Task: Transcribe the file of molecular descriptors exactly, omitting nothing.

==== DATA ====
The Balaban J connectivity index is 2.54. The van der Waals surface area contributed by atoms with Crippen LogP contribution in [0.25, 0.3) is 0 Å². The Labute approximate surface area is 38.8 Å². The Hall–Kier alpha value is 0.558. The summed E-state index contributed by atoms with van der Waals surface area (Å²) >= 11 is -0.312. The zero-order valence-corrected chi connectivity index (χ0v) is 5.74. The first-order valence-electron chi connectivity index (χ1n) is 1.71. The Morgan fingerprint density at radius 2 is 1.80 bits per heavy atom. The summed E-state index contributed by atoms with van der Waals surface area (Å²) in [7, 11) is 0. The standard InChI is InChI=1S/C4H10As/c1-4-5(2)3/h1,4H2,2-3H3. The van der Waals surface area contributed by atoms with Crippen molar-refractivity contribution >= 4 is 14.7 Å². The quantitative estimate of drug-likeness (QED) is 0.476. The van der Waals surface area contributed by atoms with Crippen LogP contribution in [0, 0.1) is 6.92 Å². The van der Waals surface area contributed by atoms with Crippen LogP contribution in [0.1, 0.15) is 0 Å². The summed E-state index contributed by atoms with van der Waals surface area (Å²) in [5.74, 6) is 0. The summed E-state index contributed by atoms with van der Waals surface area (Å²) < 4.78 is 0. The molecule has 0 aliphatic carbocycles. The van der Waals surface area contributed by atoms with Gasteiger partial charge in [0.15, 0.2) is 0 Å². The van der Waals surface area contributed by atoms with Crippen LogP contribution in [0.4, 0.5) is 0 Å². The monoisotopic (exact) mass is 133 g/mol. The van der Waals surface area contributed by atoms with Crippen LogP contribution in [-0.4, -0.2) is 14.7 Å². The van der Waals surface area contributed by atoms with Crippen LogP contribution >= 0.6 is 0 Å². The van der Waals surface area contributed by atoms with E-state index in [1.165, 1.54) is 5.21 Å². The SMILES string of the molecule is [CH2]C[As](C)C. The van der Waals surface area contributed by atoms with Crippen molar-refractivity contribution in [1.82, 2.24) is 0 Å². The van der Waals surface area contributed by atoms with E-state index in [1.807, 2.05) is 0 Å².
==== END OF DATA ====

The Balaban J connectivity index is 2.54. The van der Waals surface area contributed by atoms with Crippen LogP contribution in [0.25, 0.3) is 0 Å². The Labute approximate surface area is 38.8 Å². The Hall–Kier alpha value is 0.558. The summed E-state index contributed by atoms with van der Waals surface area (Å²) >= 11 is -0.312. The zero-order valence-corrected chi connectivity index (χ0v) is 5.74. The first-order valence-electron chi connectivity index (χ1n) is 1.71. The Morgan fingerprint density at radius 2 is 1.80 bits per heavy atom. The summed E-state index contributed by atoms with van der Waals surface area (Å²) in [7, 11) is 0. The standard InChI is InChI=1S/C4H10As/c1-4-5(2)3/h1,4H2,2-3H3. The van der Waals surface area contributed by atoms with Crippen molar-refractivity contribution >= 4 is 14.7 Å². The quantitative estimate of drug-likeness (QED) is 0.476. The van der Waals surface area contributed by atoms with Crippen LogP contribution in [0, 0.1) is 6.92 Å². The van der Waals surface area contributed by atoms with Crippen LogP contribution in [0.1, 0.15) is 0 Å². The summed E-state index contributed by atoms with van der Waals surface area (Å²) in [5.74, 6) is 0. The summed E-state index contributed by atoms with van der Waals surface area (Å²) < 4.78 is 0. The molecule has 0 aliphatic carbocycles. The van der Waals surface area contributed by atoms with Gasteiger partial charge in [0.15, 0.2) is 0 Å². The van der Waals surface area contributed by atoms with Crippen LogP contribution in [0.4, 0.5) is 0 Å². The monoisotopic (exact) mass is 133 g/mol. The van der Waals surface area contributed by atoms with Crippen LogP contribution in [-0.4, -0.2) is 14.7 Å². The van der Waals surface area contributed by atoms with Crippen LogP contribution >= 0.6 is 0 Å². The van der Waals surface area contributed by atoms with E-state index in [1.165, 1.54) is 5.21 Å². The SMILES string of the molecule is [CH2]C[As](C)C. The van der Waals surface area contributed by atoms with Crippen molar-refractivity contribution in [1.82, 2.24) is 0 Å². The van der Waals surface area contributed by atoms with E-state index in [1.807, 2.05) is 0 Å².